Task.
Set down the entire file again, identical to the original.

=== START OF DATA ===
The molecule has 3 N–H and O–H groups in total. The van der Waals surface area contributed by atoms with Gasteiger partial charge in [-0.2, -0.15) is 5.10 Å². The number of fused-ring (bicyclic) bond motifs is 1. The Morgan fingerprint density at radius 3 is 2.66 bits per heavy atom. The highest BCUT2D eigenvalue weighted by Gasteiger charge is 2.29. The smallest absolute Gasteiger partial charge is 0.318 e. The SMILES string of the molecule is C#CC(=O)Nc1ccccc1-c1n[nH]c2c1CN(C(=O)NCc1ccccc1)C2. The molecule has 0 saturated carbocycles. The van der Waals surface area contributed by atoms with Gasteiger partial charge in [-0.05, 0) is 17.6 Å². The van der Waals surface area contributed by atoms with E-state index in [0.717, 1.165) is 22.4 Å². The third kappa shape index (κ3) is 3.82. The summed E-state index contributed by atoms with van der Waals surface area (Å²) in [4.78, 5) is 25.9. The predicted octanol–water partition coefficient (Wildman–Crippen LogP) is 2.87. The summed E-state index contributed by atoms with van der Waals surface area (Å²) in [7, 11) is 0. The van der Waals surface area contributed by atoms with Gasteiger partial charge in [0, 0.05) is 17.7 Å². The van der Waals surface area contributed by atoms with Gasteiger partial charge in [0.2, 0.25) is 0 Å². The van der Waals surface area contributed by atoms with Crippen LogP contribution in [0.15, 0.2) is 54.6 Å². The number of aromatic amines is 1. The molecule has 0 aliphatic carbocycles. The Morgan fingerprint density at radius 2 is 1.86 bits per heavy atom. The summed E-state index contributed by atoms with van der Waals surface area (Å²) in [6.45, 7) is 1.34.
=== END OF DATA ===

The molecule has 3 N–H and O–H groups in total. The van der Waals surface area contributed by atoms with Gasteiger partial charge in [-0.2, -0.15) is 5.10 Å². The number of fused-ring (bicyclic) bond motifs is 1. The Morgan fingerprint density at radius 3 is 2.66 bits per heavy atom. The highest BCUT2D eigenvalue weighted by Gasteiger charge is 2.29. The smallest absolute Gasteiger partial charge is 0.318 e. The SMILES string of the molecule is C#CC(=O)Nc1ccccc1-c1n[nH]c2c1CN(C(=O)NCc1ccccc1)C2. The molecule has 0 saturated carbocycles. The van der Waals surface area contributed by atoms with Gasteiger partial charge in [-0.05, 0) is 17.6 Å². The van der Waals surface area contributed by atoms with E-state index in [0.717, 1.165) is 22.4 Å². The third kappa shape index (κ3) is 3.82. The summed E-state index contributed by atoms with van der Waals surface area (Å²) in [4.78, 5) is 25.9. The predicted octanol–water partition coefficient (Wildman–Crippen LogP) is 2.87. The summed E-state index contributed by atoms with van der Waals surface area (Å²) in [7, 11) is 0. The van der Waals surface area contributed by atoms with Gasteiger partial charge in [0, 0.05) is 17.7 Å². The van der Waals surface area contributed by atoms with Gasteiger partial charge in [0.2, 0.25) is 0 Å². The van der Waals surface area contributed by atoms with Crippen LogP contribution in [0.15, 0.2) is 54.6 Å². The number of aromatic amines is 1. The molecule has 0 aliphatic carbocycles. The Morgan fingerprint density at radius 2 is 1.86 bits per heavy atom. The summed E-state index contributed by atoms with van der Waals surface area (Å²) in [6.45, 7) is 1.34.